Couldn’t scan it, but there is a phenomenal two-page centerfold spread of thirteen photographs showing Hitler’s rise and fall in Nazi Germany including his younger days, his parents, the adoring crowds and more. It was difficult to take my eyes off these rare images. This is the complete 28-page issue that came out on May 2, 1945 in New York City announcing the glorious news to all Americans. A superb historical issue you’ll read many times over…and I’m certain show to your friends. It’s that graphic!
March 8, 1846
Here is the only copy of the Pensacola Gazette we have ever located, and in outstanding, nicely-preserved condition to boot! But, what shocked us even more was the ink subscriber’s signature (written at the top of the front page at the newspaper office)–this issue was the personal copy of one of Florida’s first two senators, James D. Westcott (1802-1880), and was actually sent to him overland in his Washington, DC office. Westcott helped write the Florida’s first Territorial constitution, and was Florida’s Secretary of State from 1830-1834, performing the duties of Governor. Upon the admission of Florida as a state in 1845, Westcott was elected senator serving until 1849.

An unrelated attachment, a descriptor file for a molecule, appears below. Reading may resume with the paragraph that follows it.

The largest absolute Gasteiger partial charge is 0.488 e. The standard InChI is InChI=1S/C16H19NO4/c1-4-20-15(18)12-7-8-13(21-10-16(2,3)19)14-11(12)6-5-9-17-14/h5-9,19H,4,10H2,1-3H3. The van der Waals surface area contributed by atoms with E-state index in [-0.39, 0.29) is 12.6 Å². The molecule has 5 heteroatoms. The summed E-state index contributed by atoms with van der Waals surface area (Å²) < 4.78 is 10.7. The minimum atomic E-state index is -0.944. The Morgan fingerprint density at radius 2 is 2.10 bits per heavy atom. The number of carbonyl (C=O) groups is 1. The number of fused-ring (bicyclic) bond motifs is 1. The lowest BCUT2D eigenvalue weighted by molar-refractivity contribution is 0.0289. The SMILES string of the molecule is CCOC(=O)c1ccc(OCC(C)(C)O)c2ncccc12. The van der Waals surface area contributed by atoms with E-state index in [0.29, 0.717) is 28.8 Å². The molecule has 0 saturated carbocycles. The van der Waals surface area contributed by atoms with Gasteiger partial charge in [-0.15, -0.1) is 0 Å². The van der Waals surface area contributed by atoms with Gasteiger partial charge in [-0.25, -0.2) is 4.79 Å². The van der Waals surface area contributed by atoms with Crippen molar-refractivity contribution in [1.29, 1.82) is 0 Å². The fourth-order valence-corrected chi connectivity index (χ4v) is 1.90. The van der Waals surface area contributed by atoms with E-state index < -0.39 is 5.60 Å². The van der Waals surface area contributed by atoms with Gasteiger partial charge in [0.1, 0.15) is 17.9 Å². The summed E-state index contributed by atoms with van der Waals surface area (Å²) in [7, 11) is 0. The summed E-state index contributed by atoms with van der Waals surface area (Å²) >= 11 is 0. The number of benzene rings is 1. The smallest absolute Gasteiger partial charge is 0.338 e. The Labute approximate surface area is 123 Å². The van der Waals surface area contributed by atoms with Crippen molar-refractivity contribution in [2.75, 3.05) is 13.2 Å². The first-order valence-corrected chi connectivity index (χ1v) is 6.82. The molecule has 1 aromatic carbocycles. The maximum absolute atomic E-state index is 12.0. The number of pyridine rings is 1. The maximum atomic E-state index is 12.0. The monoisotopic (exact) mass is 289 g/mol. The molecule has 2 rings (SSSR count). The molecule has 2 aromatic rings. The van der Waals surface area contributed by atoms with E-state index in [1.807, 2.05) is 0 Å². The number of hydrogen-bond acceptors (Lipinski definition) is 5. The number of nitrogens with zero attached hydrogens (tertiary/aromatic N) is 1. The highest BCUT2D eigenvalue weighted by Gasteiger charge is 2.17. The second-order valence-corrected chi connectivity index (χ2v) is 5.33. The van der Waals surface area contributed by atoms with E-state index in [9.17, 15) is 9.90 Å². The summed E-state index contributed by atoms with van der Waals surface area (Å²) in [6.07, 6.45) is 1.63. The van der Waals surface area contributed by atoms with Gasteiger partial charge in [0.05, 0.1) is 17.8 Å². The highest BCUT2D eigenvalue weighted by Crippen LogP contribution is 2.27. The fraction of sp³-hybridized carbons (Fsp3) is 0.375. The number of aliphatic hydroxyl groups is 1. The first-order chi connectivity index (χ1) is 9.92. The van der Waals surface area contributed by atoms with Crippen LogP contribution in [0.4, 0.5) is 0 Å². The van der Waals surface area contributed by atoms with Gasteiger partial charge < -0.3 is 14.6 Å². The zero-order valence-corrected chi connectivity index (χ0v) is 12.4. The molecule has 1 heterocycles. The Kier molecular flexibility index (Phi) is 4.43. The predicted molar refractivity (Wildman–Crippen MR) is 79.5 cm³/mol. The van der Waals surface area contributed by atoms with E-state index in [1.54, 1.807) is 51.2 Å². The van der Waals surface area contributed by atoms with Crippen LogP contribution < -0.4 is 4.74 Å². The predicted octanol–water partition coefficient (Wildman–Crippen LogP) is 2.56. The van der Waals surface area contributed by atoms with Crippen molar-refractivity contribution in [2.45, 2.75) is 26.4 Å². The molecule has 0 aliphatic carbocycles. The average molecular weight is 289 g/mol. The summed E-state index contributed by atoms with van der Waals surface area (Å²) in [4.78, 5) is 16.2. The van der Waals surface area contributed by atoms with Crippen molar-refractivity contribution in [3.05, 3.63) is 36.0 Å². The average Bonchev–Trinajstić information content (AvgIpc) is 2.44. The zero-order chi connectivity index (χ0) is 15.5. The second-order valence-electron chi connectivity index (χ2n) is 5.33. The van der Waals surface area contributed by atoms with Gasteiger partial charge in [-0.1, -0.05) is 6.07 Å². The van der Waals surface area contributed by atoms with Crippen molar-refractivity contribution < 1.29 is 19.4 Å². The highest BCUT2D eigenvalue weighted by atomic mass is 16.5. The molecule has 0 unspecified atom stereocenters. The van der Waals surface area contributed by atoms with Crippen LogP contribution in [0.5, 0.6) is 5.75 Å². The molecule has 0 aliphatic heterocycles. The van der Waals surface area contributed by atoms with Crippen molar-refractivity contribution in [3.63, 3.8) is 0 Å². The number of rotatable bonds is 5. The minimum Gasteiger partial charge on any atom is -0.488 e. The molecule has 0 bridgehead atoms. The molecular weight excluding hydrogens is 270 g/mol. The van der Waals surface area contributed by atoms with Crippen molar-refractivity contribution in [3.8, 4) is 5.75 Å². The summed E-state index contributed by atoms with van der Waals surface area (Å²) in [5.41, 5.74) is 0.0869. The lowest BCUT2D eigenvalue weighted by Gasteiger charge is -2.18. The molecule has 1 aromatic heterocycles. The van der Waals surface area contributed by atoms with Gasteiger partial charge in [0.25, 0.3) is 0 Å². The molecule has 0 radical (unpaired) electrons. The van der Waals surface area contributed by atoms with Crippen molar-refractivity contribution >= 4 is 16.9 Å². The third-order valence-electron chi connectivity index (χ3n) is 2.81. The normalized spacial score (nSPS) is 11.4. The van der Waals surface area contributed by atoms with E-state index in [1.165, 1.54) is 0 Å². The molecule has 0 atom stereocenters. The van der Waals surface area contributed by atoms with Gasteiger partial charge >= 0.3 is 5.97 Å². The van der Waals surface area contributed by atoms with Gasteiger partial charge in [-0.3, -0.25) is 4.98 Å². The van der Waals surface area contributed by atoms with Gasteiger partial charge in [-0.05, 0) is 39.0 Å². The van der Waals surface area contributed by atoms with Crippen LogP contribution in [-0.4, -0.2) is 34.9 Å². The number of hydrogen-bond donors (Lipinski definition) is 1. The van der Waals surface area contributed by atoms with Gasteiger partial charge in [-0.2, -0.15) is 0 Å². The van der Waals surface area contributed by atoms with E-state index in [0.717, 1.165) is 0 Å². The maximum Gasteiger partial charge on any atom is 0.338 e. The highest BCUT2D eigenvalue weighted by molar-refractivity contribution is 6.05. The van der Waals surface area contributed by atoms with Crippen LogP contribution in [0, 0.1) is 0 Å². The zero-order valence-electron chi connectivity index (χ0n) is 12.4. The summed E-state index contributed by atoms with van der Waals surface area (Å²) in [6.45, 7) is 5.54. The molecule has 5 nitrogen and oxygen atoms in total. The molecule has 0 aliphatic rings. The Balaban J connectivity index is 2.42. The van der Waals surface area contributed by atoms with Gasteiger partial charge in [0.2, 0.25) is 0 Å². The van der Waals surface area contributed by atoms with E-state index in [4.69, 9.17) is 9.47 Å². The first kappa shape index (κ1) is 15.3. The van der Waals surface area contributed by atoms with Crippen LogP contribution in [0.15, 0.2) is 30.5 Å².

The newspaper itself contains important news from Texas (the legendary Sam Houston was elected a senator) and Mexico (Mexican War), a new mail route listing numerous Florida cities and towns, and also several Runaway Slave notices with illustrations. I especially like the early Florida advertisements and businesses, and of course, the many ads for “cure-alls” – pills and potions that would supposedly cure every known disease from coughs to cancer!